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Iceland is killing fin whales for Japanese pet treats

TOKYO: Today the Animal Welfare Institute (AWI), Environmental Investigation Agency (EIA), Whale and Dolphin Conservation (WDC) and the Iruka & Kujira [Dolphin & Whale] Action Network (IKAN) expressed dismay at the sale of Icelandic fin whale meat dog treats in Japan. Although the use of Japanese-caught whale and dolphin meat in pet food in Japan […]

The shocking impacts of plastic pollution in our oceans

. We live in an increasingly throw-away society, but what are the true environmental costs of our perfectly packaged products? Since plastic production began in the 1950s, plastic debris has been accumulating in our marine environment. In just one week, from bottled water alone, the US produces enough discarded bottles to circle the planet five […]

Royal host for key meeting in fight against wildlife crime

EIA senior campaigners will tomorrow (Tuesday, May 21) be joining a key meeting hosted by HRH The Prince of Wales and Owen Paterson, the Secretary of State for Environment, Food and Rural Affairs. The meeting marks the beginning of a process to secure greater commitment from Heads of State to combat wildlife crime. Organised criminal […]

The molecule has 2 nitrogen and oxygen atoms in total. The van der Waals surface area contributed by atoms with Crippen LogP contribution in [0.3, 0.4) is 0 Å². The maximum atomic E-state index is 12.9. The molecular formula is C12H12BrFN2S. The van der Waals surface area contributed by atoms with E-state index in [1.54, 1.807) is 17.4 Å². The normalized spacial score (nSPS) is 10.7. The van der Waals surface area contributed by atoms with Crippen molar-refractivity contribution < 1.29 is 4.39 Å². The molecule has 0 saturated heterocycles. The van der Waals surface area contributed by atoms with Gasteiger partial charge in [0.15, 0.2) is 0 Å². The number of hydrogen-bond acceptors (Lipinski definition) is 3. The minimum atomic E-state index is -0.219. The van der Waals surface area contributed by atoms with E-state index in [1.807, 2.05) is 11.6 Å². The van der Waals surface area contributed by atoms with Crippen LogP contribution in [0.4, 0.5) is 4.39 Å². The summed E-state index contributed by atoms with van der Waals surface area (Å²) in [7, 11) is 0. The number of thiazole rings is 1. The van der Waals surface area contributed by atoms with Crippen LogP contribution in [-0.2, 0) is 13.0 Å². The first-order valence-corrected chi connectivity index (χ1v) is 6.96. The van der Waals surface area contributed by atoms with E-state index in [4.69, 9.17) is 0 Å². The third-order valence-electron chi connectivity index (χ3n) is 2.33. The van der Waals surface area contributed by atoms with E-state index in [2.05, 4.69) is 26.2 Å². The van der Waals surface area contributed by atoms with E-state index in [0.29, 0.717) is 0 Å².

Diary date: Come and meet us at Greens on the Green!

You’re cordially invited to EIA’s Greens on the Green fair, to be held on Islington Green, London N1, on Saturday, July 13, 2013 from 11am to 8pm! What is it that sets EIA apart from the rest? There are any number of answers to this question, and if you’ve found yourself reading this you may […]

Indonesia: Indigenous peoples now rightfully own their lands

In a landmark court ruling in Indonesia, the customary lands of indigenous people have been removed from State ownership. The ruling, given in a judicial review of a 1999 forest law which was sought by Aliansi Masyarakat Adat Nusantara (AMAN, or the Indigenous Peoples Alliance of the Archipelago), returns the rights over customary forests to […]

Environmental crime – putting the blame where it belongs

  Understandably, environmental crime can be an emotive and infuriating issue. The spectacle of magnificent, endangered creatures such as tigers, elephants and rhinos reduced to broken, bleeding carcasses, plundered for illegal trades in home decór, trinkets and fake ‘traditional’ medicines, can be all but impossible to view without provoking distress and fury in equal measure. […]

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